Uber might begin selling its autonomous driving systems to outside companies, including major automakers, according to a new report from Japan’s Nikkei. The report claims that Uber has had talks with Toyota regarding supplying the automaker with self-driving tech, and that the two are currently in negotiations around how this would work, with talk of putting the autonomous tech developed by Uber into a Toyota-made minivan.
The deal comes as a Toyota VP and Toyota Research Institute CEO Gill Pratt met with Uber CEO Dara Khosrowshahi at Uber’s Pittsburgh Advanced Technologies Group R&D center. Uber has also teamed up with Volvo to co-develop self-driving technology, and uses the XC90 SUV as its test platform for its own current autonomous vehicles.
For Uber, partnering with more automakers could mean speedier development of its own AV systems, and a way to prime the market for a network of autonomous ride-hailing vehicles sourced from consumer and automaker fleets. Rival Lyft is making its own autonomous systems with Magna, one of the world’s leading auto suppliers, and the fruits of that collaboration could put it in fine form to see its products introduced in many automaker vehicles.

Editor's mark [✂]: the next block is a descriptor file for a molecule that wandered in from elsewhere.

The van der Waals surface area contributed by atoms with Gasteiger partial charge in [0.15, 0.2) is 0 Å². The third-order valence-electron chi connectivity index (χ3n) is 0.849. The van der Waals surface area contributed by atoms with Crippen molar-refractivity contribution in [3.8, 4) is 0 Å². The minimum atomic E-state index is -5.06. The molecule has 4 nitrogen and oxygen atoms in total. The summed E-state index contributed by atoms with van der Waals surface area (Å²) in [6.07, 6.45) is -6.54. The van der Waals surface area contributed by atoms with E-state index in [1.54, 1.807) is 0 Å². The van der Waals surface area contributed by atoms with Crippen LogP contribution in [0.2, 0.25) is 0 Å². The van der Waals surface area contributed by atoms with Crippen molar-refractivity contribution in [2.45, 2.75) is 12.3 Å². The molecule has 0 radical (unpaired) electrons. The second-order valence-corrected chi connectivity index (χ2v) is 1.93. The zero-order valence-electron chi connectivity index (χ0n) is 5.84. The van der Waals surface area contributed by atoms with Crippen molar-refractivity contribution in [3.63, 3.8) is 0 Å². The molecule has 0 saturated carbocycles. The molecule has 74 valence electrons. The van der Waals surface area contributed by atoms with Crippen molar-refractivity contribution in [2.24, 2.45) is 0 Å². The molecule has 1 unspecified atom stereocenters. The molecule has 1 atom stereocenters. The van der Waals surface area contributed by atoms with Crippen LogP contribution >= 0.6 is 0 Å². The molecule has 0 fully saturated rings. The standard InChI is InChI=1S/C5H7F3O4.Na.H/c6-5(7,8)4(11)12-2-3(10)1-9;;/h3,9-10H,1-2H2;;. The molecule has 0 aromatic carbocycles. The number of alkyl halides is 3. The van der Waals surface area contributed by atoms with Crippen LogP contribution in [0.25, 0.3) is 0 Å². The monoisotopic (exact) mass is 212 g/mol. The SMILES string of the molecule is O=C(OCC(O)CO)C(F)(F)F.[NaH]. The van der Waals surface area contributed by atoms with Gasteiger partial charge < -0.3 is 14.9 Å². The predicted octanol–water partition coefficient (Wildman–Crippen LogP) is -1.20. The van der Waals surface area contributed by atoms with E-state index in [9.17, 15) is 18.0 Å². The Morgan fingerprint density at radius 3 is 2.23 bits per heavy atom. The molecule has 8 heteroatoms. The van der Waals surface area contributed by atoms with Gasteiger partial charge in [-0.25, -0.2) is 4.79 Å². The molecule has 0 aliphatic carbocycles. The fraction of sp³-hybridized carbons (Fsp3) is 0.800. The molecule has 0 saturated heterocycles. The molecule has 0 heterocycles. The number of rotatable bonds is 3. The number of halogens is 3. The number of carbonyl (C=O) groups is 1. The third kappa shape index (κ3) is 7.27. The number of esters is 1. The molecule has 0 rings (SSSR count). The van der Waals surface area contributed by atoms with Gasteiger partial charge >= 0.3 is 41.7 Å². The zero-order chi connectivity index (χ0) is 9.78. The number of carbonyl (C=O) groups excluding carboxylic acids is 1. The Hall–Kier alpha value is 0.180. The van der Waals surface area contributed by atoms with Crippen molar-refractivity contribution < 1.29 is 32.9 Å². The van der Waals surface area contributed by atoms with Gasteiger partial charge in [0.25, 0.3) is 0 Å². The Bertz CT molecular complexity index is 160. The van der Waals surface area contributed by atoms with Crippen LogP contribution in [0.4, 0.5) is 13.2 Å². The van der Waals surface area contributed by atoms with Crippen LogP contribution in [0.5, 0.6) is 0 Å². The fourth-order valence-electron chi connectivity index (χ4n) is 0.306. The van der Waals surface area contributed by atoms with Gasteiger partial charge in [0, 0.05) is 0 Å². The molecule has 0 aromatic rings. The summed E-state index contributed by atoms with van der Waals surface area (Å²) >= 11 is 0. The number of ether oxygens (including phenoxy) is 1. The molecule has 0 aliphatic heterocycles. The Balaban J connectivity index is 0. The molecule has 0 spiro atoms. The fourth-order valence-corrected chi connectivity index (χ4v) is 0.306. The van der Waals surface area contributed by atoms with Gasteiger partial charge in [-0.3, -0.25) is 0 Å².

Meanwhile, Toyota has just introduced a new company springing out of its Toyota Research Group – TRI-AD, or Toyota Research Group-Advanced Development, which will focus specifically on brining TRI’s work on autonomous driving to market. This recent move could be an indicator that TRI’s work on self-driving isn’t translating to something ready for commercial products quite quick enough, so teaming with Uber could be a means to try to help accelerate those efforts.
This isn’t a done deal yet, however, according to the report, so anything could happen. But it’s an interesting glimpse into the autonomous driving strategy at both Uber and Toyota.